Big Wreck Return To Canadian Airwaves With a Big Sound

In the late 90’s, modern-rock radio was phasing out the sounds of grunge and embracing ‘alternative’ acts like Radiohead, The Verve, Blur and Oasis.  On pop radio, electronic acts like Prodigy, Chemical Brothers and Daft Punk were breaking big on the charts and pop/rock bands like Third Eye Blind, Ben Folds Five and Blink 182 were ruling the airwaves and MTV.  There was little, if any, classic rock or arena rock on the radio.

In Canada, things were a little different as guitar-based rock was still as viable as ever with bands like I Mother Earth, The Odds, Big Sugar, Moist and Our Lady Peace delivering arena-friendly guitar anthems.  One band that flew under the radar for me at the time was Big Wreck.  Their debut album, In Loving Memory Of…, featured three solid singles, including the US top-10 single and Canadian top-5 single “The Oaf (My Luck Is Wasted)”, “Blown Wide Open” and “That Song”.  The guitar sound delivered by frontman Ian Thornley was massive as he demonstrated a big voice and some impressive six-string skills that blended classic rock with a more progressive sound.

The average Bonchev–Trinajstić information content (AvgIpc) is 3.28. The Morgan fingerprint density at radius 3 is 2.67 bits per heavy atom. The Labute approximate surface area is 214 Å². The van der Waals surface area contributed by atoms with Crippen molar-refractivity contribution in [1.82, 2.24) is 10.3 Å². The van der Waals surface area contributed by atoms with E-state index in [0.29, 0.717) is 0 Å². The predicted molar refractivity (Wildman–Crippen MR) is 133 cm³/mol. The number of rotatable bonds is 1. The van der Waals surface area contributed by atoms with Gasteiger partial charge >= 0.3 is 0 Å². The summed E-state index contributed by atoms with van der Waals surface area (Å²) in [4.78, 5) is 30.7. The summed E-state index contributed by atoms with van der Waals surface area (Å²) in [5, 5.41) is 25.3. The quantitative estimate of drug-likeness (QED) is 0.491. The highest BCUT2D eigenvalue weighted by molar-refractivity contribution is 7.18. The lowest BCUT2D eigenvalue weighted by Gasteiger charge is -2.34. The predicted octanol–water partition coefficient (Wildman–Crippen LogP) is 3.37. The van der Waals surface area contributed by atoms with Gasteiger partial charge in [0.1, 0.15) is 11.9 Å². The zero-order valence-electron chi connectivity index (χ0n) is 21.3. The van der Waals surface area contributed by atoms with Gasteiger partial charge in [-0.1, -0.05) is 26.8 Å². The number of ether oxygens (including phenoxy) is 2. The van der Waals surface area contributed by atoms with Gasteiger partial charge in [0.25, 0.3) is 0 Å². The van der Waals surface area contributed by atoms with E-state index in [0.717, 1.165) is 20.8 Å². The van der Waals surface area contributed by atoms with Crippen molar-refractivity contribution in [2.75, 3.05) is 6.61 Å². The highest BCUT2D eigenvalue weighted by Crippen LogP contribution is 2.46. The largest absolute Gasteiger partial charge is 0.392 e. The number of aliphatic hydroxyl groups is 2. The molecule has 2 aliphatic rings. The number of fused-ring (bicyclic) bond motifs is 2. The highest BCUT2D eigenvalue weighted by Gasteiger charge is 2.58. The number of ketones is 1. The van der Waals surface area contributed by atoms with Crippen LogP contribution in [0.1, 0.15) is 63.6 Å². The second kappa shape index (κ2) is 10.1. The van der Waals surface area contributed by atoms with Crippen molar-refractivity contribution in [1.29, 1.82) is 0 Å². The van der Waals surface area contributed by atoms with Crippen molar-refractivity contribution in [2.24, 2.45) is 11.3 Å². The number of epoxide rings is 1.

As the millennium turned, Big Wreck faded away and Thornley returned to Canadian radio with marginal success in 2004 his new self-titled band. Then in 2010, Thornley reunited with original Big Wreck guitarist Brian Doherty and began touring again.

Big Wreck is back with their first new album of material in more than a decade.  With the shackles of the traditional record label/artist relationship gone, Thornley and Big Wreck have gone the indie route and it has paid off.  Albatross is an impressive collection of tracks that sound as modern as they are retro.  The blues-based riffs are a clear nod to Jimmy Page and Eric Clapton, but the vocal delivery of Thornley is pure Chris Cornell.  One thing that struck me about the album is the virtuosity of the musicianship – this is not Nickelback.  The guitars are layered beautifully and the vocal melodies are complex, yet feel familiar.  Time signatures are not straight-ahead four-on-the-floor blues-based rock…there’s something complex going on in these songs.

So it makes sense that Thornley and Doherty are not your typical self-taught guitar rockers.  The band was formed while the duo was studying jazz music at Boston’s renowned Berklee College of Music and their immense talents and skills are on display throughout the record.  While this isn’t Dream Theatre in terms of progressive rock – it’s far more universal in its appeal – the sound on Albatross might best be compared to the pop side of Rush (“Spirit Of The Radio”, “Freewill”, “Limelight”) or even Trevor Rabin-era Yes.

Standout tracks include the melodic title track “Albatross”, the Zeppelin-esque “All Is Fair” and the dirty blues AC/DC-riffing on “You Caught My Eye”.

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